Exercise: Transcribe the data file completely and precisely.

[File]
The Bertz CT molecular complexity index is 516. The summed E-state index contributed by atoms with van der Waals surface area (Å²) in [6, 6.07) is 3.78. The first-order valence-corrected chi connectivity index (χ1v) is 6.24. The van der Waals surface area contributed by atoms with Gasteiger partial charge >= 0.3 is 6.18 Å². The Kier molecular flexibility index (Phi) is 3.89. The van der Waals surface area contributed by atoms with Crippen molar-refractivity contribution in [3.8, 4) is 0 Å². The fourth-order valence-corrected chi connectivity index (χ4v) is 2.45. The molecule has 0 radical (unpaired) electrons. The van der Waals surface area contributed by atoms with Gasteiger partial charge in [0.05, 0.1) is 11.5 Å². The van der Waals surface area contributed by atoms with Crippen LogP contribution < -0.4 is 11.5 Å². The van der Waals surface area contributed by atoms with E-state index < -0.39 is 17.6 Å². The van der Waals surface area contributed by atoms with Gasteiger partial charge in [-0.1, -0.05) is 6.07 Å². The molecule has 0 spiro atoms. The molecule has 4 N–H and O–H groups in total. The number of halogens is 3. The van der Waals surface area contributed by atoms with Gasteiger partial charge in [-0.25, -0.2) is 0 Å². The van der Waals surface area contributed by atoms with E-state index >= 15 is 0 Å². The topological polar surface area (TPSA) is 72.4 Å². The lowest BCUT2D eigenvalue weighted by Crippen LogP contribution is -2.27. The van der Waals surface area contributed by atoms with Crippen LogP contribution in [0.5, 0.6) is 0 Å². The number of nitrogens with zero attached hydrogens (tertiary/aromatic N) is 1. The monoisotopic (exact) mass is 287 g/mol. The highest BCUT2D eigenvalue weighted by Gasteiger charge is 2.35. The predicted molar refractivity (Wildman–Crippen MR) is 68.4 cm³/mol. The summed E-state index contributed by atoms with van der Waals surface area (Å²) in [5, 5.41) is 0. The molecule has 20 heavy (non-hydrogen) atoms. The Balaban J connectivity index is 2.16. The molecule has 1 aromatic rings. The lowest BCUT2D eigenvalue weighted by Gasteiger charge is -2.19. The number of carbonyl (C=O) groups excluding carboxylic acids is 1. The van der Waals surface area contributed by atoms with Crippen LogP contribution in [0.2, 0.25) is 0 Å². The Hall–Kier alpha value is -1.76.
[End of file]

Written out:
The Bertz CT molecular complexity index is 516. The summed E-state index contributed by atoms with van der Waals surface area (Å²) in [6, 6.07) is 3.78. The first-order valence-corrected chi connectivity index (χ1v) is 6.24. The van der Waals surface area contributed by atoms with Gasteiger partial charge >= 0.3 is 6.18 Å². The Kier molecular flexibility index (Phi) is 3.89. The van der Waals surface area contributed by atoms with Crippen molar-refractivity contribution in [3.8, 4) is 0 Å². The fourth-order valence-corrected chi connectivity index (χ4v) is 2.45. The molecule has 0 radical (unpaired) electrons. The van der Waals surface area contributed by atoms with Gasteiger partial charge in [0.05, 0.1) is 11.5 Å². The van der Waals surface area contributed by atoms with Crippen LogP contribution < -0.4 is 11.5 Å². The van der Waals surface area contributed by atoms with E-state index < -0.39 is 17.6 Å². The van der Waals surface area contributed by atoms with Gasteiger partial charge in [-0.1, -0.05) is 6.07 Å². The molecule has 0 spiro atoms. The molecule has 4 N–H and O–H groups in total. The number of halogens is 3. The van der Waals surface area contributed by atoms with Gasteiger partial charge in [-0.25, -0.2) is 0 Å². The van der Waals surface area contributed by atoms with E-state index >= 15 is 0 Å². The topological polar surface area (TPSA) is 72.4 Å². The lowest BCUT2D eigenvalue weighted by Crippen LogP contribution is -2.27. The van der Waals surface area contributed by atoms with Crippen LogP contribution in [0.5, 0.6) is 0 Å². The number of nitrogens with zero attached hydrogens (tertiary/aromatic N) is 1. The monoisotopic (exact) mass is 287 g/mol. The highest BCUT2D eigenvalue weighted by Gasteiger charge is 2.35. The predicted molar refractivity (Wildman–Crippen MR) is 68.4 cm³/mol. The summed E-state index contributed by atoms with van der Waals surface area (Å²) in [5, 5.41) is 0. The molecule has 20 heavy (non-hydrogen) atoms. The Balaban J connectivity index is 2.16. The molecule has 1 aromatic rings. The lowest BCUT2D eigenvalue weighted by Gasteiger charge is -2.19. The number of carbonyl (C=O) groups excluding carboxylic acids is 1. The van der Waals surface area contributed by atoms with Crippen LogP contribution in [0.2, 0.25) is 0 Å². The Hall–Kier alpha value is -1.76.